Speaking of star gazing, and keeping with the theme of the stars, Safe from the Sea by Peter Geye, (I just reviewed this great book this past week!) has a wonderful passage about how Olaf, captain of the Rag and father, use to sail by night using the stars above for his compass. Check out my review for Safe from the Sea if you missed it this week, AND enter the GIVEAWAY for Safe from the Sea. I can't say enough good things about this book, at a little under 250 pages, it's a gem of a novel! (P.S. Peter Geye wrote a fantastic guest post Thursday too. Check it out HERE if you missed it!)

There are some other fantastic giveaways going on Chick with Books now too...

The Unnamed by Joshua Ferris (ending Oct. 23rd), Dewey: The Small-Town Library Cat by Vicki Myron (ending Oct.23rd) ,and Dewey's Nine Lives by Vicki Myron (ending Oct.23rd).

I hope I've peeked your interest today! When we look up into the night sky, we may take for granted what's up there, but these books should remind us of the wonders above. We might have to take our nose out of a book to see the planets and stars, but we can put it right back in a book about those planets and stars! Have you been a star gazer? Have you looked up and spotted something wonderful? Share you're night sky here! And share it with someone else too!


bermudaonion said...

My husband knows a lot about stars and will always point out constellations to me when we walk in the evenings. I can never see them! I do better at a planetarium.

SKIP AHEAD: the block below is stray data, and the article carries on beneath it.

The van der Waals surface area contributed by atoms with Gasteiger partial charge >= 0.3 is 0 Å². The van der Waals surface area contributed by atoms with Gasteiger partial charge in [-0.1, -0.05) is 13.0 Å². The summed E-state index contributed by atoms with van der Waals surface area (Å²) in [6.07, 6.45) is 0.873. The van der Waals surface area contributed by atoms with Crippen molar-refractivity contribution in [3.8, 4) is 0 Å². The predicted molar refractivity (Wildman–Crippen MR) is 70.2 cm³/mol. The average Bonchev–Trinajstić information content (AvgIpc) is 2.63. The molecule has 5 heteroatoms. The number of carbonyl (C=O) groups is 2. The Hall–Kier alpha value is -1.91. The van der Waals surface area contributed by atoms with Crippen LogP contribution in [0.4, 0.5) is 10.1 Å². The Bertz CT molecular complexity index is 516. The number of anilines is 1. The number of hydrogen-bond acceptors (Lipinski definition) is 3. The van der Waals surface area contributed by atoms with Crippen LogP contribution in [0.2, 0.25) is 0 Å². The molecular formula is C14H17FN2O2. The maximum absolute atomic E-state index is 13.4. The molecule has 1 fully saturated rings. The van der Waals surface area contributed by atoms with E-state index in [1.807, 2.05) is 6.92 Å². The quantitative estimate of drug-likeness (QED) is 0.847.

Lisa said...

I am a HUGE fan of the universe and books and documentaries about it. My family's favorite tv show about the universe is called "The known Universe" and it played during Space Week on the National Geographic channel. FASCINATING!

I LOVE the cover and the premise of the book Galileo. In fact I am now going to order it right now!

(Diane) Bibliophile By the Sea said...

I love gazing at the stars on a nice crisp evening. Those books look good Suzanne. I need to check if my library has one or both. Hope you have a great week.

Mason Canyon said...

These sounds like some very interesting books. I especially like the sound of Galileo's Daughter. Great reviews, thanks.

Thoughts in Progress

Deb Nance at Readerbuzz said...

Sadly, I think I have never read a single book about the stars. Or the universe.

This must stop!

Marie Cloutier said...

what a great list. my husband's into this stuff and I know he'll find something good here!